How cool would it be to simply hover your phone over some foreign text and have a translation immediately available to you, without even having to input the text or look for it? Well, today we’ll show you an app that can do just that, and even better, for free, just using the camera from your phone or tablet and without having to search for a dictionary or fiddle with settings. Come with us as we take a look!
Word Lens Translator is an app that will automatically translate text using your camera and putting labels with the translated text over it. It works quite nicely, and has recently been made free for all. The reason it was made free was because the maker of the app, Quest Visual, has been acquired by Google, and both their app and language packs have been made free because of it. It’s not hard to see why Google would be interested in this company and on this product, especially with Glass becoming an increasingly important product, but it’s certainly a nice app, even at this point. But how does it work? Let’s find out!
You can find World Lens for free by using this Play Store link. You might also want to go on the official website and get the Google Glass version if you prefer. Download and install the app, and once it’s installed, open it. Once it’s open, the app will tell you a few things, like the fact that it doesn’t require a network connection to use (awesome feature) and the kind of text it works best on. It’s good to follow these indications for the best possible results.
After that, you’ll get to the main app itself. It will start capturing video and then will ask you if it looks good. Make sure your video doesn’t appear rotated or glitchy and press “Looks Good”, otherwise pick “Needs Rotation”:
The app will then prompt you to select a language from the list. Previously, each of these language packs were in-app purchases, but now they are all immediately installed for free and you can use them right away:
Now that we have all that set up, we can finally start using the app. Just find some text in the language you selected and hover the device over it. The translation should immediately appear over the text, as seamless as possible:
However, there are a few things to watch out for. For instance, if you are getting poor results at first, try using the device in landscape mode. Also, try to keep the camera as steady as possible, and tap over the screen to focus on a particular section to make sure it appears sharp and the text can be translated. Another thing you should be aware of is that the app has a built in zoom option that zooms on particular sections and makes for a more accurate translation. Just tap the magnifying glass button and the app should show you a more zoomed-in section with a more accurate translation.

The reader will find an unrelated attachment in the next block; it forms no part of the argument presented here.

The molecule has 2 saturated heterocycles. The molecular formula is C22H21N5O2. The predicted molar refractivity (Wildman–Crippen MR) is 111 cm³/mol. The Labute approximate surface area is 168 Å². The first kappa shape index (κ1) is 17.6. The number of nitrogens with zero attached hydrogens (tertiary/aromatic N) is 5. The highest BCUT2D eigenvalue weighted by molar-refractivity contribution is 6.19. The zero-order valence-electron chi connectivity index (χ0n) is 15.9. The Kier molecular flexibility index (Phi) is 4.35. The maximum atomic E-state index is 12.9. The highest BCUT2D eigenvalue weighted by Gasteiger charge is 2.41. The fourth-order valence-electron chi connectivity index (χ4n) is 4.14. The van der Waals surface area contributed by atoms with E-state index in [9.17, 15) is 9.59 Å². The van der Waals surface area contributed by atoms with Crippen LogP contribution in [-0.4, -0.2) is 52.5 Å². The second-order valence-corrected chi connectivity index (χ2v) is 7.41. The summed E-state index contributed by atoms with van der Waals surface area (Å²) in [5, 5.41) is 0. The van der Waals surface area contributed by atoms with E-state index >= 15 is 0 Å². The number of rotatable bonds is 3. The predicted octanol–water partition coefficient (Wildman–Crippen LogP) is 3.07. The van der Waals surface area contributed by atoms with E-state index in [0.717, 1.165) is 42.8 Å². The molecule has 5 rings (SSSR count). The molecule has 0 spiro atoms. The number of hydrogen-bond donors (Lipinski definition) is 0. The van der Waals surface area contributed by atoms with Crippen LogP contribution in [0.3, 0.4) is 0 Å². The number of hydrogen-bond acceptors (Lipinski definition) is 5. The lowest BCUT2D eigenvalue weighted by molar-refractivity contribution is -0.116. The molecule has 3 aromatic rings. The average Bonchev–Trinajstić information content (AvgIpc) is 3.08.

Apart from the visual translation element, which admittedly is the main appeal of the app, you can also access the app’s dictionary manually if you’re in a pinch. Just tap the notebook button and you’ll be able to search for words and get a translation in return, without having to use the camera itself:
Another cool feature is that, once the app has managed to translate the text using the camera, you can tap the pause button below and it will capture the screen, allowing you to also tap over each of the translations to see alternative meanings or seek words that look alike. You can also tap the share button while using this view and send the translated image directly to someone else using email or social media. Pretty nifty!
The app works pretty well with big, defined text using standard fonts. It’s a bit hit or miss with smaller text or big blocks of sentences, but it still works if you fiddle with it a bit. I imagine it could actually get a lot better in the future, as you can see that even right now, the app struggles a bit with focus and motion, and since camera software on Android is still far behind the competition in a lot of places, I could see a lot of improvements in the future under Google’s wing. Still, for a free app with such a cool concept, it’s already pretty great. Any questions or doubts? Feel free to let us know in the comment section below.